The category will directly affect the price as an economy hotel won’t by any means have the same priceline as a luxury accommodation, so make sure you consider your direct competitors who have similar brand positioning as yours.
Price is one of the most important factors to take into consideration when defining your set because it is also the factor that most affects guest booking decisions. Furthermore, it’s safe to say that those properties nearest to you with similar characteristics, if they’ve done their pricing strategy correctly, should have similar prices. Learn more about finding the right price for your hotel rooms.
A product as it relates to a hotel is not just the hotel room itself; it’s the whole experience you offer, which goes from the design and feel of the property to the facilities and services. Of course, the product you offer will also determine your positioning and your price point, which is why this is an important factor to keep in mind when determining your competitors.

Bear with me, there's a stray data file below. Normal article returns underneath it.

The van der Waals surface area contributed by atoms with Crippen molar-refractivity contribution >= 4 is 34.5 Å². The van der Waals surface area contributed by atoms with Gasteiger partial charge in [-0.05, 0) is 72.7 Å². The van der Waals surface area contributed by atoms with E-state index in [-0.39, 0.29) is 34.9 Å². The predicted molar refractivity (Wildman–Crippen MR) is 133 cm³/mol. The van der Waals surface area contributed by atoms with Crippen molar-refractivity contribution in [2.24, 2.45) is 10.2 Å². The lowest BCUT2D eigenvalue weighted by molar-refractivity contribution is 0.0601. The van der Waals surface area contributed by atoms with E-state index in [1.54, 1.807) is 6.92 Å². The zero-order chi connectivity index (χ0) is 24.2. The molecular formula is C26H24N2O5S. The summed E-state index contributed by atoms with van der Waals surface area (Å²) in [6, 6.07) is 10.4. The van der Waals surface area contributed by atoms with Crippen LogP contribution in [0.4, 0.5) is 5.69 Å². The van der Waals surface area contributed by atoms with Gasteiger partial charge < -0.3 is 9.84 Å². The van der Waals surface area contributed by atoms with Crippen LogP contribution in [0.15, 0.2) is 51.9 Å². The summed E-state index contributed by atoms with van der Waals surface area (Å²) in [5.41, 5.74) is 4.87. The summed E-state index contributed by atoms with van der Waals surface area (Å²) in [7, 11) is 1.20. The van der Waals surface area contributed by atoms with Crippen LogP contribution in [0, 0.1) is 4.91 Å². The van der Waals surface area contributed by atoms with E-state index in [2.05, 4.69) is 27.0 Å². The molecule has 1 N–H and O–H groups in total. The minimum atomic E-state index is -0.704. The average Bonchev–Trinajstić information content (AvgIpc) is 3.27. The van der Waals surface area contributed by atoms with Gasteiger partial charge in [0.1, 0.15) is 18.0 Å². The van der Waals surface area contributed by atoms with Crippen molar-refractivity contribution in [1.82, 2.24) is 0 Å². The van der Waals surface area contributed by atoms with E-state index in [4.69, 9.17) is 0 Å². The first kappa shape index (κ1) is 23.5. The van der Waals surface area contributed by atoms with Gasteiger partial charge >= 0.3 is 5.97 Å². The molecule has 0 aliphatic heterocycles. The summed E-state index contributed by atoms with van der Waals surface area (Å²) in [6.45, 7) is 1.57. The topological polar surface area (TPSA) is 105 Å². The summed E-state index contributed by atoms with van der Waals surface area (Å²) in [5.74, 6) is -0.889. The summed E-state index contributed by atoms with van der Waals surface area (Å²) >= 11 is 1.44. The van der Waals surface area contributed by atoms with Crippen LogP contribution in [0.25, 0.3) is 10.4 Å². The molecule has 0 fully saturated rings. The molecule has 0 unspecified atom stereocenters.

Those you decide to include in your set should offer a similar product to you so that you’re comparing similar entities with similar characteristics, whether that be the state and quality of the facilities, or the general condition of the property itself.
We’ve looked at competitive sets throughout this article, and understood the importance of this practice in defining your brand positioning as well as measuring your brand against the competition.
It is important to analyze the competitive environment considering the factors discussed in this article in order to define a robust pricing strategy and to stand out against hotels with a similar market standing.
Only once you’ve fully understood the market trends can you decide a strategy to set yourself apart from your competitors.
Eva has over a decade of international experience in marketing, communication, events and digital marketing. When she's not at work, she's probably surfing, dancing, or exploring the world.